From the sixth floor of her San Francisco Airport Marriott Waterfront hotel room last Saturday, West Hollywood resident Irene Benavente witnessed the chaotic aftermath of the Asiana Airlines Flight 214 crash.
Benavente said she was in the midst of wrapping up a “fabulous” trip to visit her grandchildren, and was to fly back to Southern California at 7:10 p.m. that day. At approximately 11:30 a.m., she looked outside of her hotel window.
“You see the smoke. You see the flames. And you think, ‘Oh my god, who can survive this?’ …It was just horrendous — the whole thing,” Benavente said.
Although she saw people running from the scene, she hadn’t seen the news and believed that none of the passengers had survived the plane crash. According to media reports, two of the 307 people on the plane died and more than 100 people were injured.
“It was just a horrible feeling inside. …It could have been worse,” Benavente said.
Flight 214 had departed from Seoul, South Korea, and was scheduled to land at San Francisco International Airport. According to media reports, the Boeing 777 landed short of the runway, and struck a seawall. The cause of the plane crash is still under investigation.
A professional photographer, Benavente grabbed her Nikon D300 and shot photos of the wreckage through a 180-millimeter lens. She estimated that she was approximately one mile away from the crash site.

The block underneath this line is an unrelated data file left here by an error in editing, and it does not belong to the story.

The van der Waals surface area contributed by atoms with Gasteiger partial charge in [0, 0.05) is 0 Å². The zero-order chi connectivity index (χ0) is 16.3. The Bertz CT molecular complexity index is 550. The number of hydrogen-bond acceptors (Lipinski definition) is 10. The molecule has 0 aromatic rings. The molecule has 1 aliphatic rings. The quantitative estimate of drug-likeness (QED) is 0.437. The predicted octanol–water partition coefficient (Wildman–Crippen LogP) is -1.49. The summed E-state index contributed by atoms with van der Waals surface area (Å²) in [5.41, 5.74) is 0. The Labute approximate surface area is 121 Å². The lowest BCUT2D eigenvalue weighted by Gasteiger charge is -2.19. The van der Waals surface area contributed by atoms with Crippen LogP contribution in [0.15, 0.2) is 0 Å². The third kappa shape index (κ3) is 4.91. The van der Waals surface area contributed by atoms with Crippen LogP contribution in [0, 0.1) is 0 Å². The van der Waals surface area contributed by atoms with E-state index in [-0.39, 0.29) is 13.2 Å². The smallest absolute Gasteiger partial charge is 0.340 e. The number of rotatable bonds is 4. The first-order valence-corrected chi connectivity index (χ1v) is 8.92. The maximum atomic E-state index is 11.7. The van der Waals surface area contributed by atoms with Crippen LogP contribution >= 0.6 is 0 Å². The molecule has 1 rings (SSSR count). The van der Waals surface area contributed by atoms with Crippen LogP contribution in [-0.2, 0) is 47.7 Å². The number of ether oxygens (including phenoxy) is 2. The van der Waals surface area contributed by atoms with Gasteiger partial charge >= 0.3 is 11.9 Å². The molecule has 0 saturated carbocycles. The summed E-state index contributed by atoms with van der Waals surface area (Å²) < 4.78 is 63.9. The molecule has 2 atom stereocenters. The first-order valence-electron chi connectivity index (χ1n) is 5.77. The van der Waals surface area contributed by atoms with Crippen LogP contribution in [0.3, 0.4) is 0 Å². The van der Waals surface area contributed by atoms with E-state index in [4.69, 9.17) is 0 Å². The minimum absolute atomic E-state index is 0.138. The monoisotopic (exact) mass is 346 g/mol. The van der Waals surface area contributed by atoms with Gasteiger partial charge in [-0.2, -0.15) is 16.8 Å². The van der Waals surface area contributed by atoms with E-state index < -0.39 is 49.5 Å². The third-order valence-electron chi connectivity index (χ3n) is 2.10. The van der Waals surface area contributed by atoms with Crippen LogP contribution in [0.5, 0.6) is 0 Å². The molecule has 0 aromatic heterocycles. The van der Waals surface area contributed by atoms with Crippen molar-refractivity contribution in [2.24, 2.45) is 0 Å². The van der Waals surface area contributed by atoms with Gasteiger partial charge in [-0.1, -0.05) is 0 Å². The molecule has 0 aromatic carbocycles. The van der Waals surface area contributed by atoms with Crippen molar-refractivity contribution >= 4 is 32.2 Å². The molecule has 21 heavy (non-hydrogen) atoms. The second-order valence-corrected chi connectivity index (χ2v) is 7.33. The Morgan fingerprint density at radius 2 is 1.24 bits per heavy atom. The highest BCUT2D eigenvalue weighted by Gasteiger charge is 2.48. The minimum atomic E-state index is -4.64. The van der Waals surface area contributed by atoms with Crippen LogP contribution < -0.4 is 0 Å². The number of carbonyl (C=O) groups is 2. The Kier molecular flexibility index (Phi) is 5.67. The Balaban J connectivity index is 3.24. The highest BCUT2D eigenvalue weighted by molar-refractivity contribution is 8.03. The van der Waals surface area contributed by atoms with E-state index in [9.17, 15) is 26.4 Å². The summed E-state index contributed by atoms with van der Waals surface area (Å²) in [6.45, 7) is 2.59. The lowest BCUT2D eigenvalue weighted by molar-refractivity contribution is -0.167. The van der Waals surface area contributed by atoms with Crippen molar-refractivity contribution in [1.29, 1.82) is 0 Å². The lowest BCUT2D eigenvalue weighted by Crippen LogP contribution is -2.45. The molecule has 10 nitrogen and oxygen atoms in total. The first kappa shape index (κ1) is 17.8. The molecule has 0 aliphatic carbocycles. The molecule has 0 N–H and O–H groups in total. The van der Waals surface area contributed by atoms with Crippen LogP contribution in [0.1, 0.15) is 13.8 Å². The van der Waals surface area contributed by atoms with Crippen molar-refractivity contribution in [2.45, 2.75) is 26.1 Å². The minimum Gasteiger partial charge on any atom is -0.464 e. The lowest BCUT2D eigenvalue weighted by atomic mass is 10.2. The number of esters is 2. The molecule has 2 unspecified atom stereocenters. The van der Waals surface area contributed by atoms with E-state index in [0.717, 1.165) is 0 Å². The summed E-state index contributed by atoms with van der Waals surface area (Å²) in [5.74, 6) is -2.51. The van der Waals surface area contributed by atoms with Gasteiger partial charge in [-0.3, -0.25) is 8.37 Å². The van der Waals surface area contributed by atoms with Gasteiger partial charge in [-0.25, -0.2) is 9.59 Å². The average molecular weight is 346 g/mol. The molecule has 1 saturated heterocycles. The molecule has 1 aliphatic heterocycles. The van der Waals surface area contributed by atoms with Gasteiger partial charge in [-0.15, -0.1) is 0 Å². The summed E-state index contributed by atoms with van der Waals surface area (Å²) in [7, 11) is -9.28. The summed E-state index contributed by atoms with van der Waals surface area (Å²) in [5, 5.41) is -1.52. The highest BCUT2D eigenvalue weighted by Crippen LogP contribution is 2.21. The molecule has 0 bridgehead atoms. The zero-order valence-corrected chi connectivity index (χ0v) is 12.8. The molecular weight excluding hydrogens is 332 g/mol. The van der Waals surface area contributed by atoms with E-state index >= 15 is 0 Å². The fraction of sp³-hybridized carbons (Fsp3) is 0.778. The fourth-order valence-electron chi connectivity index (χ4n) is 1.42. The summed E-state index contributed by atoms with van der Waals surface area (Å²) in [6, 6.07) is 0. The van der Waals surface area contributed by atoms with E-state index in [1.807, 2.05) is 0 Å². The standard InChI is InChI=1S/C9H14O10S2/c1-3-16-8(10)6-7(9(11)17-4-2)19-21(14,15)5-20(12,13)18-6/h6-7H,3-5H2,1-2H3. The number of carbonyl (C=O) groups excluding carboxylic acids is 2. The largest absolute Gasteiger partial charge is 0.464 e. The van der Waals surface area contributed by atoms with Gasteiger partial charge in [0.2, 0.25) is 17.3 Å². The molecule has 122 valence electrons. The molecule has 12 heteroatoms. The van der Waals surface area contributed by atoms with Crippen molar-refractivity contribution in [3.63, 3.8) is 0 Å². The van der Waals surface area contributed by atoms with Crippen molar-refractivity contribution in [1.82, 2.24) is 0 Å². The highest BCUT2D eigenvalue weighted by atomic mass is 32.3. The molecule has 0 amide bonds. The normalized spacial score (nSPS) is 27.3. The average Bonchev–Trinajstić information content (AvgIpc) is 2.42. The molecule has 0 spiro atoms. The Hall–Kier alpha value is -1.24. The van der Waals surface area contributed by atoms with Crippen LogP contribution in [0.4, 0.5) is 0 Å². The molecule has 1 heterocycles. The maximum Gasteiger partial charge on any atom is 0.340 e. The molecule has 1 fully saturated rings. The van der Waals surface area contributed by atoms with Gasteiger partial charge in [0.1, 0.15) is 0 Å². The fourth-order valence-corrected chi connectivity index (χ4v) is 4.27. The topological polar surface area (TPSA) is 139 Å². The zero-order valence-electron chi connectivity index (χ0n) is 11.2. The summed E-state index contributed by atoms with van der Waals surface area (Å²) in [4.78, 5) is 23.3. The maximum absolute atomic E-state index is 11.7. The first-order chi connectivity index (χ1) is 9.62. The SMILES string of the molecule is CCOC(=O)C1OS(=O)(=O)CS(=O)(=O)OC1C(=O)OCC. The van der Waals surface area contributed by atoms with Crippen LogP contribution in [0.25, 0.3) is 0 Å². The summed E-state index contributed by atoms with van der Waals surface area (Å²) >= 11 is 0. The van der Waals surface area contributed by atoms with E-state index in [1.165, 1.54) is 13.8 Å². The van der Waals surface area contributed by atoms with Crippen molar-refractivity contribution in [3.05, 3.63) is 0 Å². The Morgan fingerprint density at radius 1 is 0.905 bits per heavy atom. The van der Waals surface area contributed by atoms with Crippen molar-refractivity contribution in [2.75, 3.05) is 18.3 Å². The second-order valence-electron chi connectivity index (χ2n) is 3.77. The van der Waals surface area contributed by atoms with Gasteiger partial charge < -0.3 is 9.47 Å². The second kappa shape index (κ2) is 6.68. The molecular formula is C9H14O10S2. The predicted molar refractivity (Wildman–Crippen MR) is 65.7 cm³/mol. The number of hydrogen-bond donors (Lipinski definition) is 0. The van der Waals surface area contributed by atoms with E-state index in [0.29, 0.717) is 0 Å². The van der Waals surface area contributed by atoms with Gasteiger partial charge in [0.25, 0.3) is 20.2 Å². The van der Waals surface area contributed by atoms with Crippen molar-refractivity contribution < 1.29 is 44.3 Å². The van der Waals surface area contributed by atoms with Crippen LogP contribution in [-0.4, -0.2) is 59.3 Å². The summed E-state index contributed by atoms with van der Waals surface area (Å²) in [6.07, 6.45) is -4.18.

According to her website, the Amsterdam native is internationally known for her floral photographs. Benavente has won several photography awards, including the FUJI Masterpiece Award and the Photographer of the Year Award from Professional Photographers of Los Angeles County.
She lamented the fact that she had not brought her Nikon D800, but still captured images of smoke billowing out of the Asiana airplane, passengers fleeing the scene and first responders putting out the flames.
“It was horrible,” Benavente added.
Unlike many travelers in San Francisco that day, the West Hollywood resident was able to fly out of San Francisco via Virgin Airlines, albeit more than three hours late. She said the airport’s restaurants were closed, and the facilities were deserted.
“It was eerie,” Benavente added.
She said she loves flying, although witnessing the Flight 214 tragedy was sobering. Benavente said she was not too nervous flying back to Southern California the same day of the crash.
“I’m a good sport,” she said. “I don’t mind that. I saw my chances now were less of getting into an accident.”
Benavente said she was lucky to fly back last Saturday, and she was happy to be back in West Hollywood, where she’s lived for six years.
“I love it here,” she added.
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